Positively UK are EU nationals living in Boston, a port town on the east coast of England where latent hostility toward old and new migrant arrivals has burst into the open since the Brexit vote, where 76% of local people voted to leave the EU. They came together to counter EDL and Britain First marches, and increasing racist and xenophobic attacks. They aim to resist discrimination by peaceful means, like rallies, demos and solidarity with people in Boston who stand against the latest attacks on the migrant community. Their activities include, organising marches; highlighting government non-compliance with impact assessments on immigration policy; conducting direct action against council offices; and working to bridge the divide in Boston, which they hope will be replicated in other UK cities.
Kushti Bok, Dorset (£1500)
Kushti Bok campaigns against prejudice towards the GTR community in Dorset. Kushti Bok has challenged local media, with some success gained, leading to more balanced reporting regarding GTR. This is an ongoing problem and the press (in print and online) needs to be constantly monitored.
Friends of Detainees, UK wide (£1000)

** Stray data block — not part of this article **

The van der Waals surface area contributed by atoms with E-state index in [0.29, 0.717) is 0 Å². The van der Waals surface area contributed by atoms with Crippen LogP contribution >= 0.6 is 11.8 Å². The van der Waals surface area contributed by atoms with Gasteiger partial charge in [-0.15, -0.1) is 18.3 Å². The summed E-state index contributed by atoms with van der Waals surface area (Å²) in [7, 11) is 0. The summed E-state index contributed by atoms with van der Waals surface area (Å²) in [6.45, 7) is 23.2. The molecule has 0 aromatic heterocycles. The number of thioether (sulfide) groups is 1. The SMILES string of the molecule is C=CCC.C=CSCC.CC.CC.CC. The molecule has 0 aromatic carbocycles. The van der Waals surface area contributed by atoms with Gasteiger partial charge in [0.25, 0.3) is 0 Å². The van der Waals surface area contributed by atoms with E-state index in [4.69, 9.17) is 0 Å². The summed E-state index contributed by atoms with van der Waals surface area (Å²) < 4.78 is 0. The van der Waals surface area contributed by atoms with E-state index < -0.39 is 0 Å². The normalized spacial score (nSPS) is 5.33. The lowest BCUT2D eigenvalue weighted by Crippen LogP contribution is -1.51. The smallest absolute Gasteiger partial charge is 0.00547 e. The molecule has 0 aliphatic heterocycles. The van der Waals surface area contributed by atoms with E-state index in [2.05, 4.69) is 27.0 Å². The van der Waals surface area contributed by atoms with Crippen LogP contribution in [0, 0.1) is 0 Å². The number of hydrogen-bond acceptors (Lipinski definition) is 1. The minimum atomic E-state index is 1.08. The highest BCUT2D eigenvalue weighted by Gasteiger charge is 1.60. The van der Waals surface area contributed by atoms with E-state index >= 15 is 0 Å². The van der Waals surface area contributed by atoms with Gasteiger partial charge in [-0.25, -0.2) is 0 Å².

Friends of Detainees work hard to end the use of immigration detention in the UK. They believe that asylum seekers, refugees and immigrants coming to the UK for safety should not be detained for administrative convenience which in turn causes them mental torture and many more problems.
Autonomous Centre of Edinburgh (£1000)
The Autonomous Centre of Edinburgh (ACE) provides since 1994 a unique collectively run political space in Edinburgh. Based around principles of libertarian-communism, antifascism and anarchism ACE since its inception has supported and initiated myriads of projects based on grassroots organizing, non-authoritarian education and direct action. The ACE collective is a membership group.
African Rainbow Family, UK Wide (£1000)
African Rainbow Family is run horizontally by its 60 LGBTIQ asylum seekers and refugees members with lived experiences of one form of persecution to the other based on their sexuality, gender identities, religion, race, ethnicity, disability and have experienced most horrendous violence in their countries of origin. They campaign against social injustice and challenge any UK immigration mistreatment of LGBT asylum seekers’ application process, as well as influencing government policies, campaigning on individual member’s asylum cases, offering practical support, organising rallies and other activities.